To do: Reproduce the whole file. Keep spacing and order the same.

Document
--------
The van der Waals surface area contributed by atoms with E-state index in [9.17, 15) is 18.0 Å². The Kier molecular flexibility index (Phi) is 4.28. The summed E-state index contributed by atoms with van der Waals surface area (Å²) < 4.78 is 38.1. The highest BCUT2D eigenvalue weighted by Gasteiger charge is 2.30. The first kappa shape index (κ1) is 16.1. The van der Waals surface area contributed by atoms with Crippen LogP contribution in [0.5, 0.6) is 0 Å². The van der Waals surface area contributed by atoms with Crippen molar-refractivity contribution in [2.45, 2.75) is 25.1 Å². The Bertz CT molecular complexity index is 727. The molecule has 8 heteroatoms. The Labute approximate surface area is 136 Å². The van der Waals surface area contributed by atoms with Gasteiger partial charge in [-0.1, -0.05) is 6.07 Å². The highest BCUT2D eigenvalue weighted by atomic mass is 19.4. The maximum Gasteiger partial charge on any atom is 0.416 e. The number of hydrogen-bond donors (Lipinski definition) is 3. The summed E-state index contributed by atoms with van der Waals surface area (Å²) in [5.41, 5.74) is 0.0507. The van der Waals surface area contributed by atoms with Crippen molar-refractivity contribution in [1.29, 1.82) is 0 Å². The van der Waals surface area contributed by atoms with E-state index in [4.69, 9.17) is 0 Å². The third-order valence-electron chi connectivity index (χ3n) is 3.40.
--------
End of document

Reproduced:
The van der Waals surface area contributed by atoms with E-state index in [9.17, 15) is 18.0 Å². The Kier molecular flexibility index (Phi) is 4.28. The summed E-state index contributed by atoms with van der Waals surface area (Å²) < 4.78 is 38.1. The highest BCUT2D eigenvalue weighted by Gasteiger charge is 2.30. The first kappa shape index (κ1) is 16.1. The van der Waals surface area contributed by atoms with Crippen LogP contribution in [0.5, 0.6) is 0 Å². The van der Waals surface area contributed by atoms with Crippen molar-refractivity contribution in [2.45, 2.75) is 25.1 Å². The Bertz CT molecular complexity index is 727. The molecule has 8 heteroatoms. The Labute approximate surface area is 136 Å². The van der Waals surface area contributed by atoms with Gasteiger partial charge in [-0.1, -0.05) is 6.07 Å². The highest BCUT2D eigenvalue weighted by atomic mass is 19.4. The maximum Gasteiger partial charge on any atom is 0.416 e. The number of hydrogen-bond donors (Lipinski definition) is 3. The summed E-state index contributed by atoms with van der Waals surface area (Å²) in [5.41, 5.74) is 0.0507. The van der Waals surface area contributed by atoms with Crippen molar-refractivity contribution in [1.29, 1.82) is 0 Å². The van der Waals surface area contributed by atoms with E-state index in [4.69, 9.17) is 0 Å². The third-order valence-electron chi connectivity index (χ3n) is 3.40.